AMG is committed to achieving the highest standards of safety and environmental conduct at all of its manufacturing facilities and producing materials that help its customers to minimize negative environmental impact.
Two aspects of sustainable development remain central to AMG’s business. The first involves servicing the green economy, acting as a key link in the supply chain for the solar, nuclear, advanced materials and recycling industries, each of which will play a vital role in addressing the ongoing challenges of climate change, waste reduction and pollution elimination. At the same time AMG is committed to measuring and minimizing the environmental footprint associated with its own manufacturing operations.
AMG Vanadium engaged a third party to conduct a Carbon Footprint analysis comparing AMG V’s proprietary recycling process to produce Ferovan® which ferrovanadium produced from the traditional primary mining route. The carbon footprint assessment considers AMG’s manufacture of ferrovanadium, where it acquires vanadium from a secondary source and compares this with the manufacture of a generic ferrovanadium product, where the vanadium is supplied from a primary source. The assessment also considers the greenhouse gas (GHG) emissions mitigation benefits achieved from the use of vanadium in steel alloys, compared with standard steel alloys.
Carbon Footprint – Primary vs Secondary
The goal of this study was to conduct a streamlined cradle-to-gate carbon footprint of AMG’s ferrovanadium product, which is manufactured from secondary sources of vanadium, compared with ferrovanadium manufactured from primary sources of vanadium. The carbon footprint is consistent with the international standards on LCA (ISO 14040:2006 and ISO 14044:2006) and the Greenhouse Gas Protocol Product Life Cycle and Accounting Standard.
The assessment determined that the carbon footprint of ferrovanadium resulting from vanadium feedstocks of primary mining is five (5) times greater than AMG’s Ferovan™. For the primary ferrovanadium route, vanadium content in the ore is just 0.98% whereas the vanadium content in spent catalyst used by AMG Vanadium is 8-15%. This means to produce 1 kg of vanadium, considerably less feedstock must be processed for the secondary ferrovanadium route than for the primary ferrovanadium route, which will have a significant impact on the carbon footprint.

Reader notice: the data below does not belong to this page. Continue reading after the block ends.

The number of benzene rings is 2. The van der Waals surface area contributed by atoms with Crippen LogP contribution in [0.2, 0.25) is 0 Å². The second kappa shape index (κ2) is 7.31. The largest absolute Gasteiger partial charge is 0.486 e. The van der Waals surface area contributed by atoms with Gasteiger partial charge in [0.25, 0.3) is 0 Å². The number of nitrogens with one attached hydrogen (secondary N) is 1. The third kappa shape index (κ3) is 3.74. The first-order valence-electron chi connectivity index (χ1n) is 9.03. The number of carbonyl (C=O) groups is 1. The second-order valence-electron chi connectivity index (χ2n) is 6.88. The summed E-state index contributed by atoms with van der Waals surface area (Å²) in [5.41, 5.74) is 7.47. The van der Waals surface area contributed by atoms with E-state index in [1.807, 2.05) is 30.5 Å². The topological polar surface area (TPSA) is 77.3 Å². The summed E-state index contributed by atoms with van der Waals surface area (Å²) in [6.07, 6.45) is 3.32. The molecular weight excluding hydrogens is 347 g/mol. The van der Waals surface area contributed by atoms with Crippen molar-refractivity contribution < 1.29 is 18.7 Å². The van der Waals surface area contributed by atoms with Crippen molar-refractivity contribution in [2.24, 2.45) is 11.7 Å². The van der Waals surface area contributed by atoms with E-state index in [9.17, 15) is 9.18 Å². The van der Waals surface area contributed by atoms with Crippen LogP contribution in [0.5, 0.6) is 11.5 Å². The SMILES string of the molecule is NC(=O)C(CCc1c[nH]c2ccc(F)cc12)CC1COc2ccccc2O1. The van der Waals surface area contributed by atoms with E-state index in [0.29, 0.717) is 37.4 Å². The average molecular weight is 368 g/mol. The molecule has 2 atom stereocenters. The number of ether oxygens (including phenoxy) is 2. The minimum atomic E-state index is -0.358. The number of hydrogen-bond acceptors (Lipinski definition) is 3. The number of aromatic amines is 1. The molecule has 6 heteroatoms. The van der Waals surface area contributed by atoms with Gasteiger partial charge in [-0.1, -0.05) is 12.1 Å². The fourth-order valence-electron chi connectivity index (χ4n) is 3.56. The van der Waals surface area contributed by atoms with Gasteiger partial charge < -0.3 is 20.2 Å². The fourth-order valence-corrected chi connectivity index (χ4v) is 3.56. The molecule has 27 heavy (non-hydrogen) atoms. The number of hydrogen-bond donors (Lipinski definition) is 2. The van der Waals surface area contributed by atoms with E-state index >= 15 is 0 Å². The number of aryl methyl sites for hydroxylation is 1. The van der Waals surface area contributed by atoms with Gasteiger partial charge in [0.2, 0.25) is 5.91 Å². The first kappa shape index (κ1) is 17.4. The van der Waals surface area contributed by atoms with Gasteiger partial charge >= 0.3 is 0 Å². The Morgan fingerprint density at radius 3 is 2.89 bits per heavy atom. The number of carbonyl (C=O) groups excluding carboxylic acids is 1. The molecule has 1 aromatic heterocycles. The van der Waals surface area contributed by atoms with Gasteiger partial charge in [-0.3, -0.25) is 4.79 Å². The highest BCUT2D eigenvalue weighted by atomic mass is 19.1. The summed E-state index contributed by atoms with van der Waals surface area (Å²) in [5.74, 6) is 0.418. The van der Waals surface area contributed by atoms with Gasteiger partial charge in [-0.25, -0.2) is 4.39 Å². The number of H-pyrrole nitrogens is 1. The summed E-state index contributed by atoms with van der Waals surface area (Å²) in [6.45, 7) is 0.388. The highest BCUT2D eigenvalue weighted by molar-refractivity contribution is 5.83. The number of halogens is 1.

In addition to the CO2 mitigating benefits of AMG Vanadium’s environmentally superior technology, the use of vanadium in steel alloys improves the tensile strength of the steel, which results in between 20 and 40% less (by mass) of vanadium steel used compared with standard carbon steel for the equivalent function. The assessment assumed the typical weight of 26% resulting in the equivalent functionality of 1 kg of standard carbon steel, only 0.741 kg of vanadium steel required. This significant weight reduction enables a significant reduction in the carbon footprint of structures not only as a result of lower steel requirements but also resulting from reductions from fabrication and transportation.
The use of vanadium in steel alloys improves the tensile strength of the steel, which results in 25.9% less (by mass) of vanadium steel used compared with standard carbon steel for the equivalent function. This means that for the equivalent functionality of 1 kg of standard carbon steel rebar, only 0.741 kg of vanadium steel rebar is required.
Global Reporting Initiative
We are a registered Organizational Stakeholder of the Global Reporting Initiative (GRI) and support the mission of the GRI to develop globally accepted sustainability reporting guidelines through a global, multi-stakeholder process.
United Nations Global Compact
We commit our support to the principles of the United Nations Global Compact, a strategic policy initiative for businesses that are committed to aligning their operations and strategies with ten universally accepted principles in areas of human rights, labor, the environment and anti-corruption.
AMG submitted its first Communication On Progress (“COP”) to the United Nations in April 2012. The COP can be accessedhere
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